2019 Summer Session

Listed below are short descriptions of our 2019 Summer Session courses. The instructor will post the actual course syllabus for registered students shortly before term begins or distribute them on the first day of class.  View the full course schedule here.

Starting in 2019S, there will no longer be any pre-requisite to 100-level English courses.

Literature

Approaches to Literature
Term 1
MW, 12:00 pm - 3:00 pm

Our Literature class has three Units, all in dialogue with each other: a Unit on gender, a Unit on race and class, and a Unit on place (and rootedness, postnationalism, dislocation, naming, and bounding).

Our Literature class has writers from the world: Vancouver, Australia, Jamaica, Britain, Canada, Nigeria, Virginia, Brooklyn, the USA, Antigua, and Kenya.

Our Literature class will ask that you read, a lot, and you will be rewarded for doing so.

Our Literature class will ask that you write, and your writing will be rewarding.

Approaches to Literature
Term 1

MW, 6:00 pm - 9:00 pm

All but one of the principal texts in the course are romantic comedies. Romeo and Juliet (Shakespeare) starts as comedy but abruptly transforms into tragedy at the mid-point, Pride and Prejudice (Austen) presents romantic comedy in the form of a novel of manners, while The Importance of Being Earnest (Wilde) gently satirizes romantic comedy as a genre. In contrast, in Into the Wild (Krakauer) a young man appears to choose Wilderness as a substitute for relationship, with tragic consequence. There will also be a selection of poetry.  Except for Pride and Prejudice, the readings are relatively brief and commensurate with what the human brain can absorb during six short weeks of warm and sunny weather.

The course requires all students to make a single group presentation, valued at 20 %.

The purpose of the course is to introduce students to some of the skills of literary study, including the techniques of close reading.  There will be two marked in-class close-reading poetry assignments, one near the beginning of the course and one near the end.

Any student who wishes to take this course needs to attend the very first class.

Texts:

  • Shakespeare, William.  Romeo and Juliet
  • Austen, Jane. Pride and Prejudice
  • Wilde, Oscar. The Importance of Being Earnest
  • Krakauer, Jon.  Into the Wild
  • Frost, Robert. A Boy’s Will and North of Boston (Plus, a custom course package.)

Evaluation:

  • Attendance and participation, 5 %
  • Group presentation, 20 %
  • In class assignment, 20 %
  • In-class close reading exercise, 10 %
  • At-home essay (1,000 words), 25 %
  • Final exam, 20 %

Approaches to Literature
Term 1
TTh, 12:00 pm - 3:00 pm

The course description for this section of ENGL 110 is not available at this time. Please contact the instructor.

Approaches to Literature
Term 1
TTh, 2:00 pm - 5:00 pm

This course is designed to introduce students to the three major forms of literature: drama, poetry, and the novel. This edition of 110 will focus on the Renaissance and Romanticism. We’ll practice a variety of approaches, examining literary works from historical, biographical, and psychoanalytical perspectives. The primary objective will be to teach students how to appreciate literature – what it can and cannot do and what distinguishes it from other forms of communication – and write about it in an analytical and scholarly manner.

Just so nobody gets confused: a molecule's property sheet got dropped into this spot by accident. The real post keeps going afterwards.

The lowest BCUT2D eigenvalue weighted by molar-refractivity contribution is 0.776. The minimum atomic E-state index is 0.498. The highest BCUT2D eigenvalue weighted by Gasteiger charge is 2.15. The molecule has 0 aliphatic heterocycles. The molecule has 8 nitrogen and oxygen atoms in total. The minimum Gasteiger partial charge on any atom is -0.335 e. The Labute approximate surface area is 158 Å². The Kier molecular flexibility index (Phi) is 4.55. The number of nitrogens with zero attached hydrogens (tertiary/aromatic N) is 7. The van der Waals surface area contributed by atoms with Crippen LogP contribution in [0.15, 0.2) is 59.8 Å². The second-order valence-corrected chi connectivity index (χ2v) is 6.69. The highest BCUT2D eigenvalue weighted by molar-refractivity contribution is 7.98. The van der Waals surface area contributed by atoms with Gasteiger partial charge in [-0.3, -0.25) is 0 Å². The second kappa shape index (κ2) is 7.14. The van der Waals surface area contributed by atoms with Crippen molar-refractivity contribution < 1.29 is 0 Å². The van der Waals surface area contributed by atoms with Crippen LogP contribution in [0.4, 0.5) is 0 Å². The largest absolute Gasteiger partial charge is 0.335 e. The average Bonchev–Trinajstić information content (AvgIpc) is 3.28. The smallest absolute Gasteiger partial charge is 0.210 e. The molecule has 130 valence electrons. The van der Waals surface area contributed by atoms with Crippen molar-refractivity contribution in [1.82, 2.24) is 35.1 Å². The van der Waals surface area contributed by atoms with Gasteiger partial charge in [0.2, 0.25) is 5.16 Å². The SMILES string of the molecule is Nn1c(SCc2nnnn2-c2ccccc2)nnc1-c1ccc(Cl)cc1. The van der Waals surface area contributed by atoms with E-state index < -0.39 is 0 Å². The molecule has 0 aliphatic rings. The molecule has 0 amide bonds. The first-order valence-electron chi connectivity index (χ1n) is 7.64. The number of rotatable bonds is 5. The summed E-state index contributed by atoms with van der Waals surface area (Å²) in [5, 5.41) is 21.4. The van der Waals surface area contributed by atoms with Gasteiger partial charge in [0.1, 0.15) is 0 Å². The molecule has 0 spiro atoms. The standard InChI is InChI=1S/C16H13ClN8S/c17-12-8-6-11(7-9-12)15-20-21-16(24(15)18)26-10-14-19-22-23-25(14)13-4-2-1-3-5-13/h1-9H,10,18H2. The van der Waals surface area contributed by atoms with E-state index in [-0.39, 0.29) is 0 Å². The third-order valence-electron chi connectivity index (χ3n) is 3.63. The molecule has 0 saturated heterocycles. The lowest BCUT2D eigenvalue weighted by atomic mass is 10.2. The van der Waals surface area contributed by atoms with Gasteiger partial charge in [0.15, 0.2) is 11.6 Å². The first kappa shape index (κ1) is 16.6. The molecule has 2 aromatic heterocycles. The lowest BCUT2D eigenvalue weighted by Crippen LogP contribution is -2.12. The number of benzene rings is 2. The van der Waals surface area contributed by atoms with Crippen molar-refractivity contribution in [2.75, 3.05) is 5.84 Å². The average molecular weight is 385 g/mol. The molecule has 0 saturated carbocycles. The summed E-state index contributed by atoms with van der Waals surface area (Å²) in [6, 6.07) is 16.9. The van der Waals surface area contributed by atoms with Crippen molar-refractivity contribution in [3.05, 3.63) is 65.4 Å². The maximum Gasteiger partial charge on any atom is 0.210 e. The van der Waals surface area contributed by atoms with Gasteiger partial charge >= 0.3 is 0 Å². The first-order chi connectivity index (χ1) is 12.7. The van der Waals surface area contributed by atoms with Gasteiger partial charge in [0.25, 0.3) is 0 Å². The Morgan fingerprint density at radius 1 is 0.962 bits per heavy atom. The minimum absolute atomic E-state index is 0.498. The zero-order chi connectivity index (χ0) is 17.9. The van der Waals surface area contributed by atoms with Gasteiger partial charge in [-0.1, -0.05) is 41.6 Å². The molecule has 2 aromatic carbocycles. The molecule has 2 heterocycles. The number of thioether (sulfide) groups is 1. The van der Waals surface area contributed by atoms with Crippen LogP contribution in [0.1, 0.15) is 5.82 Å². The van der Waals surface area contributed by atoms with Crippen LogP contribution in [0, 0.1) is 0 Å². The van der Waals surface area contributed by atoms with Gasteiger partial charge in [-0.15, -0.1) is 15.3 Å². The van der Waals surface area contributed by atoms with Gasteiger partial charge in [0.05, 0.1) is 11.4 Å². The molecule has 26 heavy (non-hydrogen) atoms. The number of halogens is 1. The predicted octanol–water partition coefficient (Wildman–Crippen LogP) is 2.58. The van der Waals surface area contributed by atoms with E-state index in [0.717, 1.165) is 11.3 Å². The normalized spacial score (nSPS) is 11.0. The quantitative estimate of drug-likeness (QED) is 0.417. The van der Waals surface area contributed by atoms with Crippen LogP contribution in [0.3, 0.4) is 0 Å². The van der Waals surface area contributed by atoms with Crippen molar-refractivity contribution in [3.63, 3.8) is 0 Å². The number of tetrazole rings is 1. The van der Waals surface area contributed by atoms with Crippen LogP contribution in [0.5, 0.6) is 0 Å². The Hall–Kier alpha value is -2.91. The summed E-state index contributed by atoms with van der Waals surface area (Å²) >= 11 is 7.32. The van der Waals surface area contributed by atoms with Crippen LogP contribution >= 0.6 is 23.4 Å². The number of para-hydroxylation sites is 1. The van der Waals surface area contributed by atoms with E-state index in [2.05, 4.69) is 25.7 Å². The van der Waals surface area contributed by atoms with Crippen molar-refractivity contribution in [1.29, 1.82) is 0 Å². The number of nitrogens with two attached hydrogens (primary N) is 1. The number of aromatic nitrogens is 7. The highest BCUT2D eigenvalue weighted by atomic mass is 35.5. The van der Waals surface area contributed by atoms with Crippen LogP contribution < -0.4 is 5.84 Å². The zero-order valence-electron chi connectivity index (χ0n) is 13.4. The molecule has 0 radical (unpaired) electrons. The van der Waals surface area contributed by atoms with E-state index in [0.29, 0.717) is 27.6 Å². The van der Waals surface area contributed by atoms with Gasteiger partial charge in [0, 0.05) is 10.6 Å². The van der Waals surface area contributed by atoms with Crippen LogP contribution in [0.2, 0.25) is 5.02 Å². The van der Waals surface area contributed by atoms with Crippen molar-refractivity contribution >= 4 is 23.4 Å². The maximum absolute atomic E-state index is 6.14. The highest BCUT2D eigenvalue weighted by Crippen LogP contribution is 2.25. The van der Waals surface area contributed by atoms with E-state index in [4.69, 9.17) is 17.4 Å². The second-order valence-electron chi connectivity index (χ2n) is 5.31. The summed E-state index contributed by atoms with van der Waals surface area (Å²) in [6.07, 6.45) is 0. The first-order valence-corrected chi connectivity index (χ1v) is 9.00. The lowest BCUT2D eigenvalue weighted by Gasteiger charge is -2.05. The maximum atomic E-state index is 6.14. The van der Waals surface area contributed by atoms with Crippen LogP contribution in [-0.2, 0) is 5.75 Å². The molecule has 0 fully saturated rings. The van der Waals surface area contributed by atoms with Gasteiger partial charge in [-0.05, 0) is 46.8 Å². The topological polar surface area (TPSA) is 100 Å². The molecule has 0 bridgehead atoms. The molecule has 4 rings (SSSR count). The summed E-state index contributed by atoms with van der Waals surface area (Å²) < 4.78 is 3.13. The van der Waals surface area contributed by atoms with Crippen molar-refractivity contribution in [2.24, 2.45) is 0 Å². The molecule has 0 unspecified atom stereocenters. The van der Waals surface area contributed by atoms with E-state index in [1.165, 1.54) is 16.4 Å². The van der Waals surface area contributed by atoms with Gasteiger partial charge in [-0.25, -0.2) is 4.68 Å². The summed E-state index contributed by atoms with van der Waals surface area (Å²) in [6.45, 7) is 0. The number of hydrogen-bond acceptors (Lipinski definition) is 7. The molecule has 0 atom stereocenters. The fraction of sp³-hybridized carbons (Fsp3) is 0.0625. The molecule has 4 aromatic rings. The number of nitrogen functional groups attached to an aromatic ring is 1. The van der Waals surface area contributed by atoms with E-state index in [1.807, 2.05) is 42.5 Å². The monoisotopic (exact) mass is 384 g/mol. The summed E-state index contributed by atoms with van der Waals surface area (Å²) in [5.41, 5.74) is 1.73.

Required Texts: 

  • Shakespeare, Cymbeline (Oxford UP)
  • Webster, The White Devil (New Mermaids)
  • English Romantic Poetry: An Anthology, ed. Stanley Appelbaum (Dover)
  • Austen, Persuasion (Penguin)

Approaches to Literature
Term 1
TTh, 6:00 pm - 9:00 pm

The course description for this section of ENGL 110 is not available at this time. Please contact the instructor.

Approaches to Literature
Term 1
WF, 9:30 am - 12:30 pm

“There is no truth…only stories” --Thomas King, Green Grass, Running Water

Literature is informed by the culture in which it is produced (not the culture it depicts) and often relies on historical records of questionable validity. Readings will be drawn from poetry, drama, and fiction from various historical periods, and will focus on history’s entanglement with literature.

Course Requirements: Course requirements include an in-class essay, a term paper, and in-class reflections on readings.

Texts:

  • Shakespeare, Richard III
  • Thomas King, Green Grass, Running Water
  • Margaret Atwood, The Handmaid’s Tale
  • Tony Kushner, Angels in America, Millennium Approaches
  • Poetry, short stories, available online

Approaches to Literature
Term 2
MW, 12:00 pm - 3:00 pm

The course description for this section of ENGL 110 is not available at this time. Please contact the instructor.

Approaches to Literature
Term 2
MW, 6:00 pm - 9:00 pm

This section of English 110 will introduce students to basic elements of university-level literary study by examining a wide range of works in three genres: poetry, prose fiction, and drama.  These works are of various literary eras and by authors from diverse cultural backgrounds; a few were not originally written in English. Students will be taught methods of literary analysis that should enable them to read each work with care, appreciation, and (one hopes) enjoyment.

Assignments:

  • Two in-class essays, each worth 20%
  • One home essay (1000 words), worth 30%
  • Final exam, worth 30%
  • Text: Kelly J. Mays, The Norton Introduction to Literature, Portable Twelfth Edition (W.W. Norton, 2017)

Provisional reading list 

Poems: William Shakespeare, “Shall I compare thee to a summer’s day?”; William Blake, “The Tyger”; Christina Rossetti, “In an Artist’s Studio”; Emily Dickinson, “Because I could not stop for Death—”; Ezra Pound, “The River-Merchant’s Wife: A Letter”; Theodore Roethke, “My Papa’s Waltz”; Adrienne Rich, “Aunt Jennifer’s Tigers”; Seamus Heaney, “Digging”; Margaret Atwood, “Death of a Young Son by Drowning”; Adrienne Su, “Escape from the Old Country”; Amit Majmudar, “Dothead”